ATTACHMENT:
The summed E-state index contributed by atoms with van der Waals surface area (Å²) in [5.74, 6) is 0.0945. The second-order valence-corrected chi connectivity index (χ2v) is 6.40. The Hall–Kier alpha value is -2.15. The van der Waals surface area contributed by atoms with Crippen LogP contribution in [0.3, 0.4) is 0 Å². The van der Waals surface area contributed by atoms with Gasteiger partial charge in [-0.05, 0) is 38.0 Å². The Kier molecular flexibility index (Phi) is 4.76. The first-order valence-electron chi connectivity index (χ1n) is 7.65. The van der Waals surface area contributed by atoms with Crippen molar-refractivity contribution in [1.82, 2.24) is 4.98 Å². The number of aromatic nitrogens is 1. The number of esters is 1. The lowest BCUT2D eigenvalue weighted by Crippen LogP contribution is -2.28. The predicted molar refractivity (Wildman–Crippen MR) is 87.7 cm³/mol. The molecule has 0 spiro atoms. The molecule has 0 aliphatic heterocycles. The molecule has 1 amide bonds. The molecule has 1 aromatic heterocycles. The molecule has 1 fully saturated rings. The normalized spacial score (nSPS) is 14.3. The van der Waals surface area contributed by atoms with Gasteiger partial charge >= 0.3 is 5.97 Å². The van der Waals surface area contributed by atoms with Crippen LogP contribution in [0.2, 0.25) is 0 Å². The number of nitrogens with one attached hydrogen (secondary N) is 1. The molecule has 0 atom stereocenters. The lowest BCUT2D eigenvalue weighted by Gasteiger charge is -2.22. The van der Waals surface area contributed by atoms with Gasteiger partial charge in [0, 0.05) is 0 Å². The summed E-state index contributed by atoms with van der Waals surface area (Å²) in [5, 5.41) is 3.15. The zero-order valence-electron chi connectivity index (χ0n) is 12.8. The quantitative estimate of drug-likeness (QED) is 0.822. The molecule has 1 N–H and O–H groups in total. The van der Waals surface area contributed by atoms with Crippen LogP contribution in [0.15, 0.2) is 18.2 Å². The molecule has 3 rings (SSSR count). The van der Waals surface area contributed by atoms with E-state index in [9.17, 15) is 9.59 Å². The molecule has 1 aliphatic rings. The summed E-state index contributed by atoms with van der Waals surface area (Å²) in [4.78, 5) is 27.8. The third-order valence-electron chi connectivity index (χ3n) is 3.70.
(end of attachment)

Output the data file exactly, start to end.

The summed E-state index contributed by atoms with van der Waals surface area (Å²) in [5.74, 6) is 0.0945. The second-order valence-corrected chi connectivity index (χ2v) is 6.40. The Hall–Kier alpha value is -2.15. The van der Waals surface area contributed by atoms with Crippen LogP contribution in [0.3, 0.4) is 0 Å². The van der Waals surface area contributed by atoms with Gasteiger partial charge in [-0.05, 0) is 38.0 Å². The Kier molecular flexibility index (Phi) is 4.76. The first-order valence-electron chi connectivity index (χ1n) is 7.65. The van der Waals surface area contributed by atoms with Crippen molar-refractivity contribution in [1.82, 2.24) is 4.98 Å². The number of aromatic nitrogens is 1. The number of esters is 1. The lowest BCUT2D eigenvalue weighted by Crippen LogP contribution is -2.28. The predicted molar refractivity (Wildman–Crippen MR) is 87.7 cm³/mol. The molecule has 0 spiro atoms. The molecule has 0 aliphatic heterocycles. The molecule has 1 amide bonds. The molecule has 1 aromatic heterocycles. The molecule has 1 fully saturated rings. The normalized spacial score (nSPS) is 14.3. The van der Waals surface area contributed by atoms with Gasteiger partial charge >= 0.3 is 5.97 Å². The van der Waals surface area contributed by atoms with Crippen LogP contribution in [0.2, 0.25) is 0 Å². The number of nitrogens with one attached hydrogen (secondary N) is 1. The molecule has 0 atom stereocenters. The lowest BCUT2D eigenvalue weighted by Gasteiger charge is -2.22. The van der Waals surface area contributed by atoms with Gasteiger partial charge in [0, 0.05) is 0 Å². The summed E-state index contributed by atoms with van der Waals surface area (Å²) in [5, 5.41) is 3.15. The zero-order valence-electron chi connectivity index (χ0n) is 12.8. The quantitative estimate of drug-likeness (QED) is 0.822. The molecule has 1 N–H and O–H groups in total. The van der Waals surface area contributed by atoms with Crippen LogP contribution in [0.15, 0.2) is 18.2 Å². The molecule has 3 rings (SSSR count). The van der Waals surface area contributed by atoms with E-state index in [9.17, 15) is 9.59 Å². The molecule has 1 aliphatic rings. The summed E-state index contributed by atoms with van der Waals surface area (Å²) in [4.78, 5) is 27.8. The third-order valence-electron chi connectivity index (χ3n) is 3.70.